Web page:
and experienced pilots took the new pilots under their wing to learn how to fly
and survive in Vietnam.
They learned how to support special operations, to employ augmented
insertion/extraction gear and win. During unit operations, the legacy of the unit was pronounced time and again loudly and clear
along with its unwavering commitment to Project Delta B-52 and the Recondo School. As a newly
assigned member you learned of the heroics of the 281st, the history
of daring missions, the past operations, cross the border operations, special
operational missions, the night and day support to include inclement weather
flying. You saw and sensed first hand the unrelenting aviator/crew
devotion to the Long Range Reconnaissance Patrols that depended on the aspects
of Army Aviation. The 5-year relationship of the 5th Special
Forces and the 281st can be best described as a brotherhood bonded in
blood, guts and glory centered around mission accomplishment and against all
odds of survival. This was pointed out in a book written by a Special
Forces Ground Commander; Thomas Ross, titled “PRIVILEGES OF WAR”
in the extraction of Montagnard held slaves for eight
years by the NVA and VC. The mission took place in the Valley of the
Tigers located deep in enemy territory and the combined operations were daring,
dangerous and courageous. Approximately 200 Montagnard
men women and children were rescued to live a better life. A humanitarian
mission or mission of mercy received international news media attention.
The 281st (pilots, crews, maintenance, combat service support)
depended on each other in times of crisis because Project Delta operated deep in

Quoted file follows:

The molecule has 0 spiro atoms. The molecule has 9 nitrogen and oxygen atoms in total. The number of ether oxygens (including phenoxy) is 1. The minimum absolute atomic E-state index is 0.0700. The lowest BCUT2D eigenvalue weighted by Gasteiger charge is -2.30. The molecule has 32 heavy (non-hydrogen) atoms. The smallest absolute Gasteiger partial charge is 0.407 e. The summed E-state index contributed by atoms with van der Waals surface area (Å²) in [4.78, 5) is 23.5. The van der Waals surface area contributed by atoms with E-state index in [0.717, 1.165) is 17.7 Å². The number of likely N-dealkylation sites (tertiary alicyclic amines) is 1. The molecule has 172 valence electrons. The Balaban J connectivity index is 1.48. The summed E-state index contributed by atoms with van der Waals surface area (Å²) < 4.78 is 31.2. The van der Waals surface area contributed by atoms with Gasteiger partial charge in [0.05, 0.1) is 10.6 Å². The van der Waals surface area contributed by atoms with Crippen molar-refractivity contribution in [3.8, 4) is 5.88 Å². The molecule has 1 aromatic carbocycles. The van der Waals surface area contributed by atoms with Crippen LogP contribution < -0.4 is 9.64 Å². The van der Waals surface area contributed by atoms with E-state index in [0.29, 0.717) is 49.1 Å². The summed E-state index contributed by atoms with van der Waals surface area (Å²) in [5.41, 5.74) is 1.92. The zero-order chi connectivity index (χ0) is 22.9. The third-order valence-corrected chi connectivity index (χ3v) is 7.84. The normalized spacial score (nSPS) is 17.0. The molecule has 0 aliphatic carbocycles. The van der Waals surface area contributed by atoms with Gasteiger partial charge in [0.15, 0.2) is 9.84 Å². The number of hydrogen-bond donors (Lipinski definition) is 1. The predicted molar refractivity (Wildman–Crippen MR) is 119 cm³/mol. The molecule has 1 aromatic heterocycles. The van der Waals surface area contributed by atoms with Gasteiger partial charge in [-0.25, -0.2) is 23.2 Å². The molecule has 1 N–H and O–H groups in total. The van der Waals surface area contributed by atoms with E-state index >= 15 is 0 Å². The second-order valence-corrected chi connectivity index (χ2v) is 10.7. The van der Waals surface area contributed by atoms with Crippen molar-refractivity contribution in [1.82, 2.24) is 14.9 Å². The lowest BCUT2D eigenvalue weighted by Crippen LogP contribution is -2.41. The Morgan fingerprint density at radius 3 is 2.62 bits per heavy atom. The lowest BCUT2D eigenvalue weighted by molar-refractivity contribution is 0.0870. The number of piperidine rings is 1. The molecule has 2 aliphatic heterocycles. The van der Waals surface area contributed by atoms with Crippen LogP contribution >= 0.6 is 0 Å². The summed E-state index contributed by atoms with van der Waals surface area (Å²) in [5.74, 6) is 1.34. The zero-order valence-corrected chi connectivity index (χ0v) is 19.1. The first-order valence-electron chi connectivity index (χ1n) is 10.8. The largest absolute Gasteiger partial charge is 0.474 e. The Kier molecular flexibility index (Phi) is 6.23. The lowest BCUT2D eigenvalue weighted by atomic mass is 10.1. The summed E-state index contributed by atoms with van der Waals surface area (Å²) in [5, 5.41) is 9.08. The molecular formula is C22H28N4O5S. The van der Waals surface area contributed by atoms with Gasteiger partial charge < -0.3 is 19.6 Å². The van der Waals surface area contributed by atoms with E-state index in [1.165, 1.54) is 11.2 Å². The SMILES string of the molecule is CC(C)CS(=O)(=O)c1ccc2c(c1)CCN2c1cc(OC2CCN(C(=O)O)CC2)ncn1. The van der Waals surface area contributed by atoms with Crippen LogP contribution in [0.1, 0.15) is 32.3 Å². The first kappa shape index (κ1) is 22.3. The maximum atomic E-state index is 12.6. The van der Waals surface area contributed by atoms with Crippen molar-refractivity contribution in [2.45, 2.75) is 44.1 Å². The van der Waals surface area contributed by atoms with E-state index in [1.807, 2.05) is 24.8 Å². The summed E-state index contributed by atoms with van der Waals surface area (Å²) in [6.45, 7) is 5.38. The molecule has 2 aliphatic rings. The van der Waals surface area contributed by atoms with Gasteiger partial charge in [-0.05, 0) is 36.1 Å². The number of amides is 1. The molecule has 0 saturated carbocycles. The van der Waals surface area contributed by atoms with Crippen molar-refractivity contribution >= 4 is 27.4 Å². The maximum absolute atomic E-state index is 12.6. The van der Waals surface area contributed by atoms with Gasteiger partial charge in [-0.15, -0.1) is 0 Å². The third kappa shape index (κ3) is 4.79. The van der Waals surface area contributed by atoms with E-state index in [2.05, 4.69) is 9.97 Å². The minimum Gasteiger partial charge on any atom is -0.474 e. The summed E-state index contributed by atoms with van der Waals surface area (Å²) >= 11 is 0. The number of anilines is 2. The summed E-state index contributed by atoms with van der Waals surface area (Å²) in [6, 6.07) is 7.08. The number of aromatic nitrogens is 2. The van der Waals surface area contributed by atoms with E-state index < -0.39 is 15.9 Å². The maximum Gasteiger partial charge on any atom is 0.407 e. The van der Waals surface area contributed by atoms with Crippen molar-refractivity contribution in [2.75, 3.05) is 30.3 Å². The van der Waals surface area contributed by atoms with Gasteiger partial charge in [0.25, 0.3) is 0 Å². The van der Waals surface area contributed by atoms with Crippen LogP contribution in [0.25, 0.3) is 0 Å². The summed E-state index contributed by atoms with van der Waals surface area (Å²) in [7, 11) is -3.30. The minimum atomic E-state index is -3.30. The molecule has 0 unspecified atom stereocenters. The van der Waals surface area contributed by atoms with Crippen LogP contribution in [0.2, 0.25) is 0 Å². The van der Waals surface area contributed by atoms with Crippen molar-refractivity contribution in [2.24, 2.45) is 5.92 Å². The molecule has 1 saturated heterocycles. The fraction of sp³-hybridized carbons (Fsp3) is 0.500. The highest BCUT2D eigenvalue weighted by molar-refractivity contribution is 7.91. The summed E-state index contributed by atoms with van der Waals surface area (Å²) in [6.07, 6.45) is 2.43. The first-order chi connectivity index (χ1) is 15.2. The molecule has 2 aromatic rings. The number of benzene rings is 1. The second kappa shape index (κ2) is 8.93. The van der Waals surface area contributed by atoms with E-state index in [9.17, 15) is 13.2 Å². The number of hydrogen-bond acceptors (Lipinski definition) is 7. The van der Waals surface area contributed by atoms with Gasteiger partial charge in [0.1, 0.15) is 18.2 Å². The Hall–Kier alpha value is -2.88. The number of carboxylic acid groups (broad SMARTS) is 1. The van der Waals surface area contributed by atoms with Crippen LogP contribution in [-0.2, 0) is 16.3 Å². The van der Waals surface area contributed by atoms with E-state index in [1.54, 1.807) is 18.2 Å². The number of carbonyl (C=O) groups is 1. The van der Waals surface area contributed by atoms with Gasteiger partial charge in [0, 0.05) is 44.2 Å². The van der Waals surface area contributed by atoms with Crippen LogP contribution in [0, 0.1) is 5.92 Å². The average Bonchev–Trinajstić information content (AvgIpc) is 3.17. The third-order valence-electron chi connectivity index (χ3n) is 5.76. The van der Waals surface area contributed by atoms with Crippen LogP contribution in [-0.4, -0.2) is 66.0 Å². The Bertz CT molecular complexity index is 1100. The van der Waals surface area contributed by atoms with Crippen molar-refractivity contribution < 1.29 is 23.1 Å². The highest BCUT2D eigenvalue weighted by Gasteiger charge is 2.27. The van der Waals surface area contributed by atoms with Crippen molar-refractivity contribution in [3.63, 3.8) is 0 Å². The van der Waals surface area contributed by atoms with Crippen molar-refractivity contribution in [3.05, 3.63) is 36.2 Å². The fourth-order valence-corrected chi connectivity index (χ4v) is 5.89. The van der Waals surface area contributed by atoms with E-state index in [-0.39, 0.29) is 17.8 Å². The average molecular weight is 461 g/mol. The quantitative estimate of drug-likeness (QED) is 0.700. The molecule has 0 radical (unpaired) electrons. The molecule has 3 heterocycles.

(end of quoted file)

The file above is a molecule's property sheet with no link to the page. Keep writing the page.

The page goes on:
enemy territory. Out of necessity units were self-contained with the only
initial response so dependent on unit aircrews, aircraft readiness and pilot
prowess. The daily Project Delta missions, the danger, the challenge,
coupled with unit cohesion was the strong fabric of unit integrity and
accountability ever present and interwoven in the 281st Army Aviator
and air crews not present in other aviation units I worked with or was assigned.
Oh yes, the 281st had its share of ash and trash missions flown from
Nha Trang, but the soul and heart of the unit was combat operations flown in
support of the 5th Special Forces.
judgment the knights of the 20th century were the Army aviators of the 281st.
The 281st pilots and crews are singularly like the knights of old,
because they went out day after day, singly or in twos and threes, to hold the
battlefield against all comers, and to do battle in defense of Project Delta
B-52. Pilots and aircrews felt they were invincible. Single ship
missions were to be alone, to have your life and the crew in your own hands, to
use your own skill, single-handed against the enemy. A single ship insertion
into a jungle hole was a result of collective mission planning between the